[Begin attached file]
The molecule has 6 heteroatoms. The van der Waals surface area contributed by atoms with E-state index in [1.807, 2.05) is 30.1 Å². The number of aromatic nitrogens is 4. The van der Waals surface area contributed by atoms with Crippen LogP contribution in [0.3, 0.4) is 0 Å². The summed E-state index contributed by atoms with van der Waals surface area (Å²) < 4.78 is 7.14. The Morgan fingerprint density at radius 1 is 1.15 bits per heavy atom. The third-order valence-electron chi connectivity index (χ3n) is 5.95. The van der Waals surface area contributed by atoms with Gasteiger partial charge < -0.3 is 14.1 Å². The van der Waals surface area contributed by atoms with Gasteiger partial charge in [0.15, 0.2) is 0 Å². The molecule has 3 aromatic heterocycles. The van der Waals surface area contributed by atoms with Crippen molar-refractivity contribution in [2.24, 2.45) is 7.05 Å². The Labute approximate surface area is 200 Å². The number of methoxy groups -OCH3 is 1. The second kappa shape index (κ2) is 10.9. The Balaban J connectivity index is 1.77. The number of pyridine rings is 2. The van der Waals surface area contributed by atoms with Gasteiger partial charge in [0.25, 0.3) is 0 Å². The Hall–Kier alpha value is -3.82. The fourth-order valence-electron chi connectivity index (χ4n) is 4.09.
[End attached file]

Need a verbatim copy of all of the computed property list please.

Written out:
The molecule has 6 heteroatoms. The van der Waals surface area contributed by atoms with E-state index in [1.807, 2.05) is 30.1 Å². The number of aromatic nitrogens is 4. The van der Waals surface area contributed by atoms with Crippen LogP contribution in [0.3, 0.4) is 0 Å². The summed E-state index contributed by atoms with van der Waals surface area (Å²) < 4.78 is 7.14. The Morgan fingerprint density at radius 1 is 1.15 bits per heavy atom. The third-order valence-electron chi connectivity index (χ3n) is 5.95. The van der Waals surface area contributed by atoms with Gasteiger partial charge < -0.3 is 14.1 Å². The van der Waals surface area contributed by atoms with Gasteiger partial charge in [0.15, 0.2) is 0 Å². The molecule has 3 aromatic heterocycles. The van der Waals surface area contributed by atoms with Crippen molar-refractivity contribution in [2.24, 2.45) is 7.05 Å². The Labute approximate surface area is 200 Å². The number of methoxy groups -OCH3 is 1. The second kappa shape index (κ2) is 10.9. The Balaban J connectivity index is 1.77. The number of pyridine rings is 2. The van der Waals surface area contributed by atoms with Gasteiger partial charge in [0.25, 0.3) is 0 Å². The Hall–Kier alpha value is -3.82. The fourth-order valence-electron chi connectivity index (χ4n) is 4.09.